## What exactly is Bell's Theorem?

Foundations of physics and/or philosophy of physics, and in particular, posts on unresolved or controversial issues

### What exactly is Bell's Theorem?

The Wikipedia entry for Bell's Theorem gives,

"If [a hidden-variable theory] is local it will not agree with quantum mechanics, and if it agrees with quantum mechanics it will not be local."

Which is from the book "Speakable and Unspeakable in Quantum Mechanics" page 65 which actually says,

"But if his extension is local it will not agree with quantum mechanics, and if it agrees with quantum mechanics it will not be local. This is what the theorem says."

However, in the paragraph before this statement, Bell gives another description of the so-called theorem.

"$A({\bf a}, \lambda)$
$B({\bf b}, \lambda)$ (3)

With these local forms, it is not possible to find functions A and B and a probability distribution $\rho$ which give the correlation (1). This is the theorem."

Correlation (1) is of course the quantum mechanical prediction of -a.b. Now..., someone with proper definitions could possibly make this into a rigorous mathematical theorem. But there not much point in that since Joy has already found local A and B functions that do give the QM correlation. This should really be the end of the debate.
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FrediFizzx
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### Re: What exactly is Bell's Theorem?

FrediFizzx wrote:
Correlation (1) is of course the quantum mechanical prediction of -a.b. Now..., someone with proper definitions could possibly make this into a rigorous mathematical theorem. But there is not much point in that since Joy has already found local A and B functions that do give the QM correlation. This should really be the end of the debate.

I of course agree with your conclusion. But just to be the devil's advocate (because the devils seem to have fled the battleground), what the Bell-believers would say is that by considering four EPR-Bohm type experiments and assuming only locality and realism (aka "counterfactual definiteness") they are able to derive the bounds of +/-2 on the CHSH correlator. The theorem, they claim, is then that no local functions of the form $A({\bf a}, \lambda)=\pm1$ and $B({\bf b}, \lambda)=\pm1$ can be used to exceed those bounds.

But their claim is wrong on at least two counts. To begin with, their claim is based on the same mistaken assumption von Neumann's theorem is based on (as I show in my latest paper). And secondly, it is wrong because of what you say above (which is explicitly shown, for example, in my IEEE Access paper).

***
Joy Christian
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### Re: What exactly is Bell's Theorem?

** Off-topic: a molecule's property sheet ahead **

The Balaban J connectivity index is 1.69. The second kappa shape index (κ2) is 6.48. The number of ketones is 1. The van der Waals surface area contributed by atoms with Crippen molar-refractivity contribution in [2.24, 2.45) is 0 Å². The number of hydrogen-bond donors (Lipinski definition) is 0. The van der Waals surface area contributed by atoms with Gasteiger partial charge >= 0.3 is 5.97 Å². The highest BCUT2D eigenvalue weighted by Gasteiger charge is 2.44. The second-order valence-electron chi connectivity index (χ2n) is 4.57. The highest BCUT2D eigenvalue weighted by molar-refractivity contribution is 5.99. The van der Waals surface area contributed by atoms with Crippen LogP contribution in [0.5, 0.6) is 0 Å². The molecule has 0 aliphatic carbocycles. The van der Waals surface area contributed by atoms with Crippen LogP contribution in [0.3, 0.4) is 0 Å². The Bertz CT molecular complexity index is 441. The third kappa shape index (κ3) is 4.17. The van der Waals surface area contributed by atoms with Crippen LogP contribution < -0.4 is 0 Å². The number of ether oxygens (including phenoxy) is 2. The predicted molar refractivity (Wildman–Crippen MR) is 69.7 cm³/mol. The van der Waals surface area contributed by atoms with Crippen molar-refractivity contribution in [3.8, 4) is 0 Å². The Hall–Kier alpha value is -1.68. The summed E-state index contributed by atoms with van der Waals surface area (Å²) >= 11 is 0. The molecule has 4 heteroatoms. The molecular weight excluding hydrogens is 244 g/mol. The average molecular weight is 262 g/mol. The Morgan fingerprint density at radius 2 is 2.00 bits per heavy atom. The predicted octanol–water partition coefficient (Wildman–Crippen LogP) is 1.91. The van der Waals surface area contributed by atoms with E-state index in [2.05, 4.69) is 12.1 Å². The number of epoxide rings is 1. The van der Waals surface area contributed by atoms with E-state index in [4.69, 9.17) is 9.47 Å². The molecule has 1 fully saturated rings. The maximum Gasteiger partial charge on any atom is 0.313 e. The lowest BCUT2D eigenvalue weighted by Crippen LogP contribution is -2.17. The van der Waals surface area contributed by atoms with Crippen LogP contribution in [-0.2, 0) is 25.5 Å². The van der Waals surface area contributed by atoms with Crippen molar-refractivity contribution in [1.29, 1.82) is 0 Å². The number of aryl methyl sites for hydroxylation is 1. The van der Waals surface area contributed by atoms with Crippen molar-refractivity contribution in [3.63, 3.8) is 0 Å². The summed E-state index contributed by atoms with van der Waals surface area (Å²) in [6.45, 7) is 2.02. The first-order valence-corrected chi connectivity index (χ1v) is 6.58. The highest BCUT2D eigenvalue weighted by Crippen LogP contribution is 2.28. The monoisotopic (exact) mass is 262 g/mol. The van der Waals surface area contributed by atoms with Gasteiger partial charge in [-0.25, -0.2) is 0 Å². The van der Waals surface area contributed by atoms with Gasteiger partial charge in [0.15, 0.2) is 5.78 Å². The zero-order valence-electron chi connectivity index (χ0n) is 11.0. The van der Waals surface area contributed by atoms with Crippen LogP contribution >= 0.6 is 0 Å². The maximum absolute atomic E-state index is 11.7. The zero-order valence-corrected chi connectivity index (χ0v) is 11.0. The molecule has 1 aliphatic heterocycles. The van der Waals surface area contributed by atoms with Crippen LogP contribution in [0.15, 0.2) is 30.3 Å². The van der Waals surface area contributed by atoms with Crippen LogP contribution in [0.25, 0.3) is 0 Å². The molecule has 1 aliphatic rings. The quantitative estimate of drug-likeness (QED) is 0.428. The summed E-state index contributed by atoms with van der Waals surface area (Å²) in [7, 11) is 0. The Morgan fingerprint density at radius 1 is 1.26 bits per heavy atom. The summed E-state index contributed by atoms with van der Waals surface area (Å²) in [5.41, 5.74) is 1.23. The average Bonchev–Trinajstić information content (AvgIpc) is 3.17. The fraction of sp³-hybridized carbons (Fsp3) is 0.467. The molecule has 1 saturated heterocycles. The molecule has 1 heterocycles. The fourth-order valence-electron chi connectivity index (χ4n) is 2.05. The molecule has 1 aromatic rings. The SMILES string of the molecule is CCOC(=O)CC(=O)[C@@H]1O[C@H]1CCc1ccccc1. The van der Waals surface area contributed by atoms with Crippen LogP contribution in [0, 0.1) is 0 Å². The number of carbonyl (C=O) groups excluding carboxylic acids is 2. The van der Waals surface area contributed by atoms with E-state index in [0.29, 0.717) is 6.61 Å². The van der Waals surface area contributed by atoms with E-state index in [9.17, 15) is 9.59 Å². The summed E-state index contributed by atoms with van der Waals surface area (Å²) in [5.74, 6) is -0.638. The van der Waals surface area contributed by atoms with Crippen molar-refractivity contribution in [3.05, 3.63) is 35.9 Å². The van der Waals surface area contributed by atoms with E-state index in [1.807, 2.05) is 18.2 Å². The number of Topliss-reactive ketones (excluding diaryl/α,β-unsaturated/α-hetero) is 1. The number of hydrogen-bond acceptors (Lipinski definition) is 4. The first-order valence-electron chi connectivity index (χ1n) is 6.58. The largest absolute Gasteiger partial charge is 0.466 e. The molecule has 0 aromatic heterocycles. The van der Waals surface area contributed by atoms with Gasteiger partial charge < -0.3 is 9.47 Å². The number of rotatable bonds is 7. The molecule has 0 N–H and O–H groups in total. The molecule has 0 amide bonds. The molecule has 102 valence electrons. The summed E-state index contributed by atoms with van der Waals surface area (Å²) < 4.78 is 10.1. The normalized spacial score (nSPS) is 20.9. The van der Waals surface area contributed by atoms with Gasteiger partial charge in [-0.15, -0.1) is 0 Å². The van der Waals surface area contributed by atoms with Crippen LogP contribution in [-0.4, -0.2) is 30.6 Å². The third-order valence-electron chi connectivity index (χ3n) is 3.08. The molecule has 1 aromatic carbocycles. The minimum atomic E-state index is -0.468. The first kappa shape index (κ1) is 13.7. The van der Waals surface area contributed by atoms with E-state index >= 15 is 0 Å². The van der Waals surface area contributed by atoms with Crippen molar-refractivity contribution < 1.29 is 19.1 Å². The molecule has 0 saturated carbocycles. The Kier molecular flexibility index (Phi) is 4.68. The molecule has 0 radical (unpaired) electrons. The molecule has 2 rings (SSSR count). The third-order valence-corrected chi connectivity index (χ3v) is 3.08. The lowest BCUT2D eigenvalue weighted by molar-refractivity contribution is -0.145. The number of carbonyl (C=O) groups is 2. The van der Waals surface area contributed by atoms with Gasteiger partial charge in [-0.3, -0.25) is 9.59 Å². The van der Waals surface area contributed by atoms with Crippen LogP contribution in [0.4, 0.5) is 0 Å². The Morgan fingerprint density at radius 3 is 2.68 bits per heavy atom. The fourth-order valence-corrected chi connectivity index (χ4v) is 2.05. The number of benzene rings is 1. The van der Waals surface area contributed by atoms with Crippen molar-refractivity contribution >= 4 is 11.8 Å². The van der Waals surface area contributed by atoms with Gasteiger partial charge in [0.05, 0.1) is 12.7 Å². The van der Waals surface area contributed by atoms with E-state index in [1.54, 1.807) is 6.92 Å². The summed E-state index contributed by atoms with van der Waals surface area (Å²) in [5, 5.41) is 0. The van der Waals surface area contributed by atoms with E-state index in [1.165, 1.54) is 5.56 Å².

FrediFizzx wrote:The Wikipedia entry for Bell's Theorem gives,

"If [a hidden-variable theory] is local it will not agree with quantum mechanics, and if it agrees with quantum mechanics it will not be local."

Which is from the book "Speakable and Unspeakable in Quantum Mechanics" page 65 which actually says,

"But if his extension is local it will not agree with quantum mechanics, and if it agrees with quantum mechanics it will not be local. This is what the theorem says."

However, in the paragraph before this statement, Bell gives another description of the so-called theorem.

"$A({\bf a}, \lambda)$
$B({\bf b}, \lambda)$ (3)

With these local forms, it is not possible to find functions A and B and a probability distribution $\rho$ which give the correlation (1). This is the theorem."

Correlation (1) is of course the quantum mechanical prediction of -a.b. Now..., someone with proper definitions could possibly make this into a rigorous mathematical theorem. But there not much point in that since Joy has already found local A and B functions that do give the QM correlation. This should really be the end of the debate.
.

When Bell himself talked about his *theorem* he usually meant his *inequality*. As a mathematician, I would rather call the inequality a *lemma*. It’s an easy to prove, elementary mathematical inequality. There are mathematical theorems concerning local realism and quantum mechanics. See for instance Boris Tsirelson’s (RIP) writings on Citizendium, or a not so old paper by Landsman and Cator. In order to qualify as mathematical theorem one has to give careful mathematical definitions of all concepts involved. My *executive summary* of such a theorem is: the formal mathematical structure called “quantum mechanics” is incompatible with mathematical structures possessing the conjunction of three, not two, properties: “locality”, “realism”, and “no-conspiracy”. Of course it is a matter for physicists, or for philosophers of science, to argue about whether or not certain formal mathematical definitions have any “real world” interest.

I have been very busy with Corona virus infection statistics, epidemiology, and hydroxychloroquine treatment. It is a good time for statisticians. Physicists also have very important insights.